Red Lion DA50N
1. EXECUTIVE SUMMARY
- CVSS v3 9.6
- ATTENTION: Exploitable remotely/low attack complexity
- Vendor: Red Lion
- Equipment: DA50N
- Vulnerabilities: Insufficient Verification of Data Authenticity, Weak Password Requirements, Use of Unmaintained Third-Party Components, Insufficiently Protected Credentials
2. RISK EVALUATION
Successful exploitation of these vulnerabilities could result in data compromise, data modification, and a denial-of-service condition.
3. TECHNICAL DETAILS
3.1 AFFECTED PRODUCTS
The following versions of Red Lion DA50N, a networking gateway, are affected:
- DA50N: All versions
3.2 VULNERABILITY OVERVIEW
Authorized users may install a maliciously modified package file when updating the device via the web user interface. The user may inadvertently use a package file obtained from an unauthorized source or a file that was compromised between download and deployment.
The weak password on the web user interface can be exploited via HTTP or HTTPS. Once such access has been obtained, the other passwords can be changed. The weak password on Linux accounts can be accessed via SSH or Telnet, the former of which is by default enabled on trusted interfaces. While the SSH service does not support root login, a user logging in using either of the other Linux accounts may elevate to root access using the su command if they have access to the associated password.
This product relies on an outdated, unmaintained Linux kernel v4.9.119 that contains multiple vulnerabilities that may impact security.
A malicious actor having access to the exported configuration file may obtain the stored credentials and thereby gain access to the protected resource. If the same passwords were used for other resources, further such assets may be compromised.
- CRITICAL INFRASTRUCTURE SECTORS: Multiple Sectors
- COUNTRIES/AREAS DEPLOYED: Worldwide
- COMPANY HEADQUARTERS LOCATION: United States
Ron Brash of aDolus Technology Inc. reported these vulnerabilities to CISA.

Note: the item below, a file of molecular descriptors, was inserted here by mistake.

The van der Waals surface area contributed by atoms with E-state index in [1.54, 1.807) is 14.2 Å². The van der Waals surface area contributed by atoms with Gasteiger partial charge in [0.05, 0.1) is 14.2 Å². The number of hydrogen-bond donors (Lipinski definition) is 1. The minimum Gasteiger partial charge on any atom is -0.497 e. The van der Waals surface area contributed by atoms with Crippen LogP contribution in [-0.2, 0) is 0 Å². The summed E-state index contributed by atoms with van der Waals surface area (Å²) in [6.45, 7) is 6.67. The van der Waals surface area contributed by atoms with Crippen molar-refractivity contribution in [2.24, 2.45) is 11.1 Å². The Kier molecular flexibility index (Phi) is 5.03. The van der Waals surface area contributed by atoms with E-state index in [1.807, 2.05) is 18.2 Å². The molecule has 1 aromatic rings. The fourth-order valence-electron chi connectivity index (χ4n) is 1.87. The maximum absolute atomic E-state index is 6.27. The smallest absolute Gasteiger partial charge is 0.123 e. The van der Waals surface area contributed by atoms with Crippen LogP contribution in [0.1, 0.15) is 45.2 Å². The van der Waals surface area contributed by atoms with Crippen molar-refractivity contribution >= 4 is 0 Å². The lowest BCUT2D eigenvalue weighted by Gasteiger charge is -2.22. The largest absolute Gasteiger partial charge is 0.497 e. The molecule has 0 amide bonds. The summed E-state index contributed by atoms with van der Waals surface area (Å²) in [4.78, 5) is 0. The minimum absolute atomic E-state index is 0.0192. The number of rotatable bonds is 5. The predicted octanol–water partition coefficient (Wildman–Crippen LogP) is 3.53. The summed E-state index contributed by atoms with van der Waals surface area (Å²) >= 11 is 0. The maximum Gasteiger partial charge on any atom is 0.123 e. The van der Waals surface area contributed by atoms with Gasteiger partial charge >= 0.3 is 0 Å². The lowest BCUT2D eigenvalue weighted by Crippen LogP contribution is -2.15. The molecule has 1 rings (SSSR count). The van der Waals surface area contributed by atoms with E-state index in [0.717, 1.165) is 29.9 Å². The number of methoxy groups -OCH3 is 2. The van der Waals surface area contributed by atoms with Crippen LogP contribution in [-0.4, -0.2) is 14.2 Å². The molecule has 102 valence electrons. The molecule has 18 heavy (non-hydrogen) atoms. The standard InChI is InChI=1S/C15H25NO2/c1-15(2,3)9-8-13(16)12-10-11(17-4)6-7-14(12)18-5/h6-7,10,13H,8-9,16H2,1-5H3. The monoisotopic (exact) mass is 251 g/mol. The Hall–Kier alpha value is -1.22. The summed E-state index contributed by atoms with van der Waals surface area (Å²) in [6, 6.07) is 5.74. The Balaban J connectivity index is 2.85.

Red Lion notes the DA50N series product is at end-of-life and does not intend to release a software update to address these vulnerabilities. Users are encouraged to apply workarounds and mitigations or upgrade their device to DA50A and DA70A.
Red Lion has provided the following workarounds to help mitigate the risk of these vulnerabilities:
- Do not install image files that are obtained from sources other than the official Red Lion website.
- When downloading images from Red Lion’s website, ensure the validity of the server’s TLS certificate.
- If package files or images are to be stored before deployment, ensure they are stored in a secure manner.
- Minimize the risk of unauthorized installation via SD card by limiting physical access to the device.
- Ensure the default UI password is changed to one meeting standard security practices.
- Change the admin, rlcuser and techsup account passwords from their default values.
- Disable the SSH service and keep the telnet service disabled if they are not required.
- Do not re‐use the same password for securing multiple resources.
- Limit access to configuration files that contain valuable credentials.
- Ensure the use of secure credentials when configuring optional services.
- Enable only the minimum set of optional services required for the application.
For additional information, refer to Red Lion’s security alert.
CISA recommends users take defensive measures to minimize the risk of exploitation of this vulnerability. Specifically, users should:
- Minimize network exposure for all control system devices and/or systems, and ensure they are not accessible from the Internet.
- Locate control system networks and remote devices behind firewalls and isolate them from the business network.
- When remote access is required, use secure methods, such as Virtual Private Networks (VPNs), recognizing VPNs may have vulnerabilities and should be updated to the most current version available. Also recognize VPN is only as secure as its connected devices.
CISA reminds organizations to perform proper impact analysis and risk assessment prior to deploying defensive measures.
CISA also provides a section for control systems security recommended practices on the ICS webpage on cisa.gov. Several recommended practices are available for reading and download, including Improving Industrial Control Systems Cybersecurity with Defense-in-Depth Strategies.
Additional mitigation guidance and recommended practices are publicly available on the ICS webpage on cisa.gov in the Technical Information Paper, ICS-TIP-12-146-01B--Targeted Cyber Intrusion Detection and Mitigation Strategies.
Organizations observing any suspected malicious activity should follow their established internal procedures and report their findings to CISA for tracking and correlation against other incidents.
No known public exploits specifically target these vulnerabilities.